Yukihiro Takahashi — “使いすてハート(Disposable Love)”
Yukihiro Takahashi, the legendary drummer and vocalist of Yellow Magic Orchestra, is reissuing remastered versions of two of his finest solo records: 1982’s What, Me Worry? and 1983’s Tomorrow’s Just Another Day. “使いすてハート(Disposable Love),” from the former, is a synth-pop masterpiece, sung in English, that lands somewhere between the idiosyncratic arrangements of Eno’s rock tetralogy and the polished sophisti-pop of later acts like The Blue Nile. Takahashi was always the beating heart behind YMO’s most lovestruck tunes, so it’s a joy to hear him in his element, writing freely and fully embracing his whims.
Naldo — “Mi Alright”
International artists seeking the ultimate paradisal accommodations to record their material often choose Geejam. Situated in Port Antonio on the east side of Jamaica, the property features a series of studios built high on a shoreside slope of the Blue Mountains. Drake, Diplo, Kanye, Alicia Keys, Gorillaz, and Björk are among the acts who’ve laid parts of their albums to tape among the evergreen palms and palaces overlooking Blue Lagoon Beach. So imagine spending your childhood there – with the clearance to duck in on these legendary sessions. It happened to Naldo.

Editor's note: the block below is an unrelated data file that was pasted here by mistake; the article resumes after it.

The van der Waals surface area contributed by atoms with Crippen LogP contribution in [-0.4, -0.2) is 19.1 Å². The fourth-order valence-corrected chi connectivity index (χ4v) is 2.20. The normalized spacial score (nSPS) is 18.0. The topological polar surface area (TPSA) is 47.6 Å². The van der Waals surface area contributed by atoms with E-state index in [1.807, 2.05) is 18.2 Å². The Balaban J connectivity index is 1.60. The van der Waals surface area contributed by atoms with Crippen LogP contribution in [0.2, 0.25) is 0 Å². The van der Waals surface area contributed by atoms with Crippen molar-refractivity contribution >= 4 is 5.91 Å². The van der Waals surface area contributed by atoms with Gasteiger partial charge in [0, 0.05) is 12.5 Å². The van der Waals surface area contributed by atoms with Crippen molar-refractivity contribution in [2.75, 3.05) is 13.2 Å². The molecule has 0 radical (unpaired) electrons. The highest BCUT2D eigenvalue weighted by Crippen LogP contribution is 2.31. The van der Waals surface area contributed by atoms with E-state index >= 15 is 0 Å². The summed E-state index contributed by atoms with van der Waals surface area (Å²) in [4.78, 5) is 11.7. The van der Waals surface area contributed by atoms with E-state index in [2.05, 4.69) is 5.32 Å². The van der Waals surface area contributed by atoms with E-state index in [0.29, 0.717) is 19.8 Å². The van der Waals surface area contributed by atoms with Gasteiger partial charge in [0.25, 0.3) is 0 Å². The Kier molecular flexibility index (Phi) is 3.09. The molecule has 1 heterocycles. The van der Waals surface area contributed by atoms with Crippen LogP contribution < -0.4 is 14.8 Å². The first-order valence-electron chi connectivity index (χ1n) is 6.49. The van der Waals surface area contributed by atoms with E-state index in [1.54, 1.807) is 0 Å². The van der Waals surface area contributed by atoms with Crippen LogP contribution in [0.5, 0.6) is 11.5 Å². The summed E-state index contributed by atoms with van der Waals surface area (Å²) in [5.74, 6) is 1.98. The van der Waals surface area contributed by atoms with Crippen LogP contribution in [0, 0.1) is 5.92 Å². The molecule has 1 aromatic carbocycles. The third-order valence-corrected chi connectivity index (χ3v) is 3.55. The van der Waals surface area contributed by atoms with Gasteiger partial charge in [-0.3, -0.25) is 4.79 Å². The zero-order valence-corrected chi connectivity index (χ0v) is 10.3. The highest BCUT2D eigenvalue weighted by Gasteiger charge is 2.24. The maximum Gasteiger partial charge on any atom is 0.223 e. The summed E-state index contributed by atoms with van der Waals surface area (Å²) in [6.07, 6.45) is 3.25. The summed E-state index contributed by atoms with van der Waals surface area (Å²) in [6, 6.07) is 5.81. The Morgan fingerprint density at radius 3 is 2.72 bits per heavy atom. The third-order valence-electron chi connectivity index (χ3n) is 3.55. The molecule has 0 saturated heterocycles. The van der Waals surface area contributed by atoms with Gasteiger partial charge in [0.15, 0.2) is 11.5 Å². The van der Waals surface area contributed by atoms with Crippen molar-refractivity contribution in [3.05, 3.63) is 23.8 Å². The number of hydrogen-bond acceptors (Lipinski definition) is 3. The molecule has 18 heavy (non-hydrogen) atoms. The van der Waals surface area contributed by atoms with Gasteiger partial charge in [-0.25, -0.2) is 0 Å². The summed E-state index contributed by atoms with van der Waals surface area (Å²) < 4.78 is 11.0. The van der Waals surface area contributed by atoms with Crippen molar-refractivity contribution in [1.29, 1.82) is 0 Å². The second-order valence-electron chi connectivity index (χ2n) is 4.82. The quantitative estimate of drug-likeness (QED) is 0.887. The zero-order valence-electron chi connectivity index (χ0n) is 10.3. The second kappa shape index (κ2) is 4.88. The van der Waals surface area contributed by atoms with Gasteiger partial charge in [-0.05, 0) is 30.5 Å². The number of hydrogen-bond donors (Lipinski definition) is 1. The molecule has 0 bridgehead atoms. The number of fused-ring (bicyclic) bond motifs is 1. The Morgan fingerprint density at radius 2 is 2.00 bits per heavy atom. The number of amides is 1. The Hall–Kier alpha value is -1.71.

Now attending the masters-in-residence program for songwriting at Jamaica’s University of Technology, Naldo draws influence from his experiences at Geejam for his first release, K.I.D. Its infectious opening track, “Mi Alright,” is an instant fave— a breezy dancehall cut with warm keys and spare percussion underpinning Naldo’s youthful flow and strong melodic flair.
Father John Misty — “Goodbye Mr. Blue”
Father John Misty has been obsessed with idyllic ‘70s singer/songwriter arrangements for years, and like many of those acts, his work can be wildly hit-or-miss, especially when he devolves into snarling snark and irony. “Goodbye Mr. Blue,” however, is a success, channeling both the contemplative twang of Harry Nilsson and the unabashed earnestness of Glen Campbell. On its face, the song is an ode to a Turkish Angora he adopted with an ex-girlfriend. As the cat reaches the end of its life, though, he views its passing as a symbol of their relationship’s end, musing on the fleeting nature of love and revealing a vulnerability he too often masks.